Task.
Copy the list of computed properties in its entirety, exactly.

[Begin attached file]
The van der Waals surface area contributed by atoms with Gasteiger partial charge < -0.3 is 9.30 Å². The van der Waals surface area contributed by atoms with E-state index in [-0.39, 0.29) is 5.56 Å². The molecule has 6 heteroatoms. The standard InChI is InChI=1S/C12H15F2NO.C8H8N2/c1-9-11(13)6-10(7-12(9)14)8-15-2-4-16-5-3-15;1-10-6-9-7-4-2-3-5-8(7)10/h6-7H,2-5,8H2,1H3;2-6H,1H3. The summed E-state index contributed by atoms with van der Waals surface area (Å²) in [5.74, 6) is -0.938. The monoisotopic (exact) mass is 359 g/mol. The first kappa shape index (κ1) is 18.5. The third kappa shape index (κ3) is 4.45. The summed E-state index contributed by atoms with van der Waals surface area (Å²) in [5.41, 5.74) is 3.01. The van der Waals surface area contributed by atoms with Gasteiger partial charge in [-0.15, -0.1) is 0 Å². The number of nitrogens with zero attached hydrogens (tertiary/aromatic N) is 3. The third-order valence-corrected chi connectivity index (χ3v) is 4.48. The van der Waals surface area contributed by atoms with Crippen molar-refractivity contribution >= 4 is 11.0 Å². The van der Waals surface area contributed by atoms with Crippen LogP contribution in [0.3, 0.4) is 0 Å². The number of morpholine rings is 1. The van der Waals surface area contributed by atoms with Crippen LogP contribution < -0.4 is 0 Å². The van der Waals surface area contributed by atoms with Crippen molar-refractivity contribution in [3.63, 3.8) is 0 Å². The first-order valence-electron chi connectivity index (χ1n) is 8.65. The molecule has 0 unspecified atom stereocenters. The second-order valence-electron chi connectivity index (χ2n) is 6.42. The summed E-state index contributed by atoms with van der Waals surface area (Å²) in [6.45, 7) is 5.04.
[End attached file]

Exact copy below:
The van der Waals surface area contributed by atoms with Gasteiger partial charge < -0.3 is 9.30 Å². The van der Waals surface area contributed by atoms with E-state index in [-0.39, 0.29) is 5.56 Å². The molecule has 6 heteroatoms. The standard InChI is InChI=1S/C12H15F2NO.C8H8N2/c1-9-11(13)6-10(7-12(9)14)8-15-2-4-16-5-3-15;1-10-6-9-7-4-2-3-5-8(7)10/h6-7H,2-5,8H2,1H3;2-6H,1H3. The summed E-state index contributed by atoms with van der Waals surface area (Å²) in [5.74, 6) is -0.938. The monoisotopic (exact) mass is 359 g/mol. The first kappa shape index (κ1) is 18.5. The third kappa shape index (κ3) is 4.45. The summed E-state index contributed by atoms with van der Waals surface area (Å²) in [5.41, 5.74) is 3.01. The van der Waals surface area contributed by atoms with Gasteiger partial charge in [-0.15, -0.1) is 0 Å². The number of nitrogens with zero attached hydrogens (tertiary/aromatic N) is 3. The third-order valence-corrected chi connectivity index (χ3v) is 4.48. The van der Waals surface area contributed by atoms with Crippen molar-refractivity contribution >= 4 is 11.0 Å². The van der Waals surface area contributed by atoms with Crippen LogP contribution in [0.3, 0.4) is 0 Å². The number of morpholine rings is 1. The van der Waals surface area contributed by atoms with Crippen LogP contribution < -0.4 is 0 Å². The van der Waals surface area contributed by atoms with Crippen molar-refractivity contribution in [3.63, 3.8) is 0 Å². The first-order valence-electron chi connectivity index (χ1n) is 8.65. The molecule has 0 unspecified atom stereocenters. The second-order valence-electron chi connectivity index (χ2n) is 6.42. The summed E-state index contributed by atoms with van der Waals surface area (Å²) in [6.45, 7) is 5.04.